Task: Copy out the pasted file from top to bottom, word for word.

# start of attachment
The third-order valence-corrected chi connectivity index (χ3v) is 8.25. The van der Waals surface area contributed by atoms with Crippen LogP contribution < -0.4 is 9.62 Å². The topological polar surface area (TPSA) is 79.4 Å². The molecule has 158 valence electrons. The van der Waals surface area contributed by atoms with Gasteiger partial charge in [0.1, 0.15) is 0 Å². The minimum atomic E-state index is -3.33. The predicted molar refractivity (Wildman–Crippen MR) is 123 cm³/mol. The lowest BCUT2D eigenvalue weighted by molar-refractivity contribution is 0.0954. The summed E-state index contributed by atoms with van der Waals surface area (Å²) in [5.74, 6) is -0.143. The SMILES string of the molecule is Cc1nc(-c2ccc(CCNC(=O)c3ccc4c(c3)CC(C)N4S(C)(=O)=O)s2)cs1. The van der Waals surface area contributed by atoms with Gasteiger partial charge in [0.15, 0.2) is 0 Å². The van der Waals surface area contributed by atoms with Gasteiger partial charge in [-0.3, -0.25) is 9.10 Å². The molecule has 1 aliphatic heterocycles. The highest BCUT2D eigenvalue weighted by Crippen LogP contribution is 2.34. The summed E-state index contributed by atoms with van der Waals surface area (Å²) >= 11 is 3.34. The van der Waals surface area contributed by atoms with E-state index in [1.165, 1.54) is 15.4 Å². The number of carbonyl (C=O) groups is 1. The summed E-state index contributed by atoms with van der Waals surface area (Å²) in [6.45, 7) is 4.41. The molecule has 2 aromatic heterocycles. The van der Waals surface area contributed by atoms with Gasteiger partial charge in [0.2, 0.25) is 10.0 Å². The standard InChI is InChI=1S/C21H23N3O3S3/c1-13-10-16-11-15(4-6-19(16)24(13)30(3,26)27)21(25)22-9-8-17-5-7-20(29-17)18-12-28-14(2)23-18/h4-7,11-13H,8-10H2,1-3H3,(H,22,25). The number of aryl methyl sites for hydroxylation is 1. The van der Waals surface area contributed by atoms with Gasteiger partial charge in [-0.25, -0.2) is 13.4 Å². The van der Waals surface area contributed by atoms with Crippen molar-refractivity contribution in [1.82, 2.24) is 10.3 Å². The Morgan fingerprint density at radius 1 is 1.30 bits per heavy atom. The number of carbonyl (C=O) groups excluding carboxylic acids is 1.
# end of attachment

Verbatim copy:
The third-order valence-corrected chi connectivity index (χ3v) is 8.25. The van der Waals surface area contributed by atoms with Crippen LogP contribution < -0.4 is 9.62 Å². The topological polar surface area (TPSA) is 79.4 Å². The molecule has 158 valence electrons. The van der Waals surface area contributed by atoms with Gasteiger partial charge in [0.1, 0.15) is 0 Å². The minimum atomic E-state index is -3.33. The predicted molar refractivity (Wildman–Crippen MR) is 123 cm³/mol. The lowest BCUT2D eigenvalue weighted by molar-refractivity contribution is 0.0954. The summed E-state index contributed by atoms with van der Waals surface area (Å²) in [5.74, 6) is -0.143. The SMILES string of the molecule is Cc1nc(-c2ccc(CCNC(=O)c3ccc4c(c3)CC(C)N4S(C)(=O)=O)s2)cs1. The van der Waals surface area contributed by atoms with Gasteiger partial charge in [0.15, 0.2) is 0 Å². The van der Waals surface area contributed by atoms with Gasteiger partial charge in [-0.3, -0.25) is 9.10 Å². The molecule has 1 aliphatic heterocycles. The highest BCUT2D eigenvalue weighted by Crippen LogP contribution is 2.34. The summed E-state index contributed by atoms with van der Waals surface area (Å²) >= 11 is 3.34. The van der Waals surface area contributed by atoms with E-state index in [1.165, 1.54) is 15.4 Å². The number of carbonyl (C=O) groups is 1. The summed E-state index contributed by atoms with van der Waals surface area (Å²) in [6.45, 7) is 4.41. The molecule has 2 aromatic heterocycles. The van der Waals surface area contributed by atoms with Gasteiger partial charge in [0.2, 0.25) is 10.0 Å². The standard InChI is InChI=1S/C21H23N3O3S3/c1-13-10-16-11-15(4-6-19(16)24(13)30(3,26)27)21(25)22-9-8-17-5-7-20(29-17)18-12-28-14(2)23-18/h4-7,11-13H,8-10H2,1-3H3,(H,22,25). The number of aryl methyl sites for hydroxylation is 1. The van der Waals surface area contributed by atoms with Gasteiger partial charge in [-0.25, -0.2) is 13.4 Å². The van der Waals surface area contributed by atoms with Crippen molar-refractivity contribution in [1.82, 2.24) is 10.3 Å². The Morgan fingerprint density at radius 1 is 1.30 bits per heavy atom. The number of carbonyl (C=O) groups excluding carboxylic acids is 1.